David Ash led Texas in a come-from-behind fourth quarter win against Oregon State for the 2012 Valero Alamo Bowl, securing the Longhorns' faith in Ash as the quarterback of the future.

    2012 - Passing12/1221431867.32,699153.3198
    2012 - Rush/Rec.512372.820000




What I Like About Ash

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    1. Perseverance

    David Ash has faced many trials and tribulations in his first two seasons at Texas, but he persevered. 

    I have always believed quarterbacks NEED a redshirt season to learn the college system. Ash was not given that opportunity. Earlier this month, I asked Ash how not getting a redshirt season affected him for both his freshman and sophomore year. Here's what he had to say:

     I didn't have that grace period of being able to sit back, learn and settle in to the college game. I was thrown into the starting role. When you're thrown into that situation, it takes a while to climb out of it. 

    It took Ash two seasons to overcome the adversity he faced as a freshman. But he never gave up and I respect that.

    When I made a bad play as a freshman, I could feel the air go out. It took a long time to build up my confidence. But now I know it's not the end of the world if I make a mistake. It's on to the next play.


    2. Dual-threat Quarterback

    David Ash has an amazing arm and throws one of the prettiest balls I have seen from a college quarterback. What Ash does not always get credit for is his ability to run the ball.

    Ash said Texas offensive coordinator Major Applewhite has recognized his ability to run the ball and hopes to utilize it this season.

    I'm a very capable runner and coach Applewhite knows that. I think he is going to try to get that part of the game going because it can be very effective in a spread offense.


    3. "Awkward" Personality

    David Ash is a man of very few words. If a reporter ever asks him a closed-ended question, he will absolutely say either "Yes." or "No." and not elaborate. I think some media members have an issue with Ash's personality, but I secretly like it. 

    Senior defensive end Jackson Jeffcoat has referred to Ash's personality as "awkward," but Jeffcoat likes that Ash is comfortable in his skin.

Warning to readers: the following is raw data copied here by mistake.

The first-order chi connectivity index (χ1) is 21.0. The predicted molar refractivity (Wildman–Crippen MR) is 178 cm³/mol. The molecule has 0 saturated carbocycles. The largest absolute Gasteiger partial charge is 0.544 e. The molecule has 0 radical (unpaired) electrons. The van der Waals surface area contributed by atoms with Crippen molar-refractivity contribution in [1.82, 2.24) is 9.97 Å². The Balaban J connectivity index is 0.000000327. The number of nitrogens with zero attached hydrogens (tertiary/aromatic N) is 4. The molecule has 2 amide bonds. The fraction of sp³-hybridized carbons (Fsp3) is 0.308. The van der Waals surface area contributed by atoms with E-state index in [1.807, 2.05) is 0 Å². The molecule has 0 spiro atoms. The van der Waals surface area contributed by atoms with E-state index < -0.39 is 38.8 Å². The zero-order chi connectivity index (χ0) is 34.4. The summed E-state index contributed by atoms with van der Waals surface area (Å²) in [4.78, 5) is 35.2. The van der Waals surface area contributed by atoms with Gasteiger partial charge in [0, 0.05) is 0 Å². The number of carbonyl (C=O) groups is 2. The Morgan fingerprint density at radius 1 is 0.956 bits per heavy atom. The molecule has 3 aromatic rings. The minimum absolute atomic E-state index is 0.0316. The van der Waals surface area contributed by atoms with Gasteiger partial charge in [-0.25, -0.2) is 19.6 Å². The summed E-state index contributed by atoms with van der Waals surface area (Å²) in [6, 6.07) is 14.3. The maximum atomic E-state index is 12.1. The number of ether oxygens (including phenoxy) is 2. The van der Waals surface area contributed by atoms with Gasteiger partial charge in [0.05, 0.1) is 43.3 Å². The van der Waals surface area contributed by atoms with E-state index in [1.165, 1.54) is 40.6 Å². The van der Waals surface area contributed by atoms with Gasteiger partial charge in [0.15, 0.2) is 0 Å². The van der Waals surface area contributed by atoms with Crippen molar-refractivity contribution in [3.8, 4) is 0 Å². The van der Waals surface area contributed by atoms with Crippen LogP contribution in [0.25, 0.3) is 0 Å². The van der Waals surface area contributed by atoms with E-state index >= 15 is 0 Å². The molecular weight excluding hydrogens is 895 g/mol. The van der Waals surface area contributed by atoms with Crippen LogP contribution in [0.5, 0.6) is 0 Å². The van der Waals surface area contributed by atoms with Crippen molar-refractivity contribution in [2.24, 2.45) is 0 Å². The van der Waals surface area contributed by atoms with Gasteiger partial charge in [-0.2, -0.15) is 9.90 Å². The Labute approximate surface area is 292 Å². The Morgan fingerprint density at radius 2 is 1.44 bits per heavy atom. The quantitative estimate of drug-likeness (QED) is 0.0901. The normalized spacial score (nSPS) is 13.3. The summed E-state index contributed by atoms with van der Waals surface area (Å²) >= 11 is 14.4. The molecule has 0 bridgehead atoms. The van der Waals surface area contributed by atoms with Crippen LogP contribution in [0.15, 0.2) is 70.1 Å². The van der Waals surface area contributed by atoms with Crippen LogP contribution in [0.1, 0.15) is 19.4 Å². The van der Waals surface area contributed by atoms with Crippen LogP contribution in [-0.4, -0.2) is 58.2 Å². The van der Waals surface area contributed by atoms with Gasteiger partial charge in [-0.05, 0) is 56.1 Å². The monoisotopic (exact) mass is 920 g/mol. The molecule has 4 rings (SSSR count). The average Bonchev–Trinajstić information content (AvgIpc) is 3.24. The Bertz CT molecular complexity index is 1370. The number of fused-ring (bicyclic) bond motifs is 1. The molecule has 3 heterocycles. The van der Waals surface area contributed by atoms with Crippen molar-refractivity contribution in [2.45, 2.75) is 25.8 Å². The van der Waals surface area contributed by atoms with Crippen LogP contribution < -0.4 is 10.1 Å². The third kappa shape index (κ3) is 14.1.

[David Ash] does have a little bit of an awkward personality, but that's who he is. And that's what I like about him. He's comfortable with himself and that also shows on the field.



Key Games in 2013

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    1. September 14, 2013 Texas at Brigham Young University

    I may be over-analyzing this, but I think the Longhorns' game at BYU will not be a breeze. BYU ended 2012 ranked third nationally in total defense and scoring defense, allowing only 14 points per game. The Cougars lose their three starting defensive lineman this season, but I expect the defense to once again be pretty stout. Ash cannot overlook BYU.


    2. October 12, 2013 Texas vs. Oklahoma 

    This goes without saying, but in order to truly make the next step as Texas' quarterback, Ash will need to show up in the Red River Rivalry. Texas has lost three straight to Oklahoma, with the last two meetings ending in embarrassing blowouts.

    Ash's numbers against Oklahoma are not good. And by not good, I really mean terrible: 24-of-49 passing with one touchdown and four interceptions. Ash needs to be the reason why Oklahoma's three-game winning streak comes to an end in 2013.



What Others Are Saying About David Ash

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    Texas head coach Mack Brown:

    David is in a great place right now considering what he's been through the last two years. He has had some really great moments and he finished on such a positive fourth quarter of the [Alamo Bowl]. That momentum and confidence has carried through the spring and summer.


    Texas junior cornerback Quandre Diggs:

    It's going to be hard [for defenses] to confuse him. He's a great guy and a great leader. He's going to go out and give it all.


    Orangebloods.com publisher Geoff Ketchum

    I feel like Ash has officially separated in a way people have been waiting for. There's no question in my mind that he looks like a true starting-level quarterback. 



Predictions for David Ash's Junior Season

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    Call me crazy, but I think 2013 will be a breakout season for David Ash. He has not only shown growth on the field, but he also has a different swagger about him, which is not something I would have ever said in his first two seasons.

    Ash will have the best offensive line Texas has started during his time on campus in front of him. Top receivers Jaxon Shipley and Mike Davis are coming off of injury, but are projected to be difference makers in 2013.

    If all goes well for David Ash, I expect to see him throw for 3,200+ yards and 27 touchdowns.


    Unless otherwise noted, all quotes were obtained firsthand.

    Follow Taylor on Twitter: @Taylor_Gaspar